Is the Indian government hoping to bring a new mobile phone operating system to its home market? That appears to be the implication of a number of recent reports in the Indian press.
To put it more precisely the reports suggest that the government is planning to come up with a policy that will facilitate an ecosystem for the industry to create an indigenous operating system.
This has been supported by a statement by the Minister of State for Electronics and IT, Rajeev Chandrasekhar, who seems to be keen to promote an alternative to Google's Android and Apple's iOS, the dominant mobile phone operating systems worldwide.
He was quoted as saying that the Indian government is looking for capabilities within start-up and academic ecosystems for development of an indigenous OS – though possibly more in hope than anticipation.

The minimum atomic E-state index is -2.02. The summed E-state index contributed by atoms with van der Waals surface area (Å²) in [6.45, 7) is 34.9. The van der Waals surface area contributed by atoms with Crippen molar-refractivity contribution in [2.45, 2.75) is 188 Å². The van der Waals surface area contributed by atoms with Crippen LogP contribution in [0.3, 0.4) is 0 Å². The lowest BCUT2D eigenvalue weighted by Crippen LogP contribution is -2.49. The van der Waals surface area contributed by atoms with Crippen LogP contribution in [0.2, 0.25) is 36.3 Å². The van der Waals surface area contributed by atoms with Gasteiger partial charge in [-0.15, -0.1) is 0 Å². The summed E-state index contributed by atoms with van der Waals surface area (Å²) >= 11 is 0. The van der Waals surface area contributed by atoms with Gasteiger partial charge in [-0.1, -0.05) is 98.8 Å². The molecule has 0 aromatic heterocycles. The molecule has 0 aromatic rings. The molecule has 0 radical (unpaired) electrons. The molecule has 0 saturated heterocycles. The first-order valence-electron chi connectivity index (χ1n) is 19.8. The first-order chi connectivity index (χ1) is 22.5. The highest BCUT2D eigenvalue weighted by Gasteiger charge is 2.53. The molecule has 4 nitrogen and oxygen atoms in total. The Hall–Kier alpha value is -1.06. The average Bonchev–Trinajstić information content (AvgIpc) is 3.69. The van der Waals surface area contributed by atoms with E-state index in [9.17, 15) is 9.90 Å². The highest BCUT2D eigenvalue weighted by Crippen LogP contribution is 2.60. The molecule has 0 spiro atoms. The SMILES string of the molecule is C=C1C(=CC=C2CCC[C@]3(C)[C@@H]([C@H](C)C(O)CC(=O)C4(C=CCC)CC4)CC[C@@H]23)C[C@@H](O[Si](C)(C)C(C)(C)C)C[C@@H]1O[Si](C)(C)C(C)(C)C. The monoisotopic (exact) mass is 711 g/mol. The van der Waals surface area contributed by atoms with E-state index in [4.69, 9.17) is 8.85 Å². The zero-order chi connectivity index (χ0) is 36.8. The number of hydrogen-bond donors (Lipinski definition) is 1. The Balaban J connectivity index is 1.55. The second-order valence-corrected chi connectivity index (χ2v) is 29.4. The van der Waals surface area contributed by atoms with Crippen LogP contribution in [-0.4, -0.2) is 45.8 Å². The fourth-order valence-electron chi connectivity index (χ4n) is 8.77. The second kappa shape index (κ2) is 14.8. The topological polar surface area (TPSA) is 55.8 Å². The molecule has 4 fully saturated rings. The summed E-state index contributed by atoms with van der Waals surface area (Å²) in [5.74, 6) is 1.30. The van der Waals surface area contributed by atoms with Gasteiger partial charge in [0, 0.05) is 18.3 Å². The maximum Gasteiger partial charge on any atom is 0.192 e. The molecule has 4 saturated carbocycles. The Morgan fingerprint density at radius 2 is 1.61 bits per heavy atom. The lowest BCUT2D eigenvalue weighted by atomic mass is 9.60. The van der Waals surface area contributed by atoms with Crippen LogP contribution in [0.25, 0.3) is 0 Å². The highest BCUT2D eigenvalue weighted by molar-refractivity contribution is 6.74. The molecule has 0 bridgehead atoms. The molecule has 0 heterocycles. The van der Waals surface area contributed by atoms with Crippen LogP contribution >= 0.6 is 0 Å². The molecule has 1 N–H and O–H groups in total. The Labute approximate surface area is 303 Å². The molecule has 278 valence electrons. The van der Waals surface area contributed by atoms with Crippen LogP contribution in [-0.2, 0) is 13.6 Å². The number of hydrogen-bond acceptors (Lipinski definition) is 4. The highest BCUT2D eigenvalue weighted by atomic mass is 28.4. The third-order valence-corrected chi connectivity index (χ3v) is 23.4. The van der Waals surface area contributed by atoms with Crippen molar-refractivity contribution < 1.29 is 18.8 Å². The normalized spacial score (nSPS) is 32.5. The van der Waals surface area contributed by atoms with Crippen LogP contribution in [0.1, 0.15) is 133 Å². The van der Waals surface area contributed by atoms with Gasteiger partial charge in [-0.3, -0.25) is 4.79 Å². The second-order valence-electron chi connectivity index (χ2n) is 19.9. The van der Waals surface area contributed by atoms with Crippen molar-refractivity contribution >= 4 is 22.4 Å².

As he put it, according to India’s Economic Times: "If there is some real capability then we will be very much interested in developing that area because that will create an alternative to iOS and Android, which then an Indian brand can grow.”
The context of this speculation was the publication of the second volume of the Vision Document on Electronics Manufacturing prepared by the industry body the India Cellular & Electronics Association (ICEA).
The document details a road map for achieving $300 billion electronics manufacturing in the country by 2026 from the current level of $75 billion.
But is an Indian OS part of the way forward? And is it over-ambitious? It’s hard to forget, after all, that India's locally developed next-generation standard, known as 5Gi, was quietly shelved in December – or, more precisely, merged with the 3GPP 5G standard.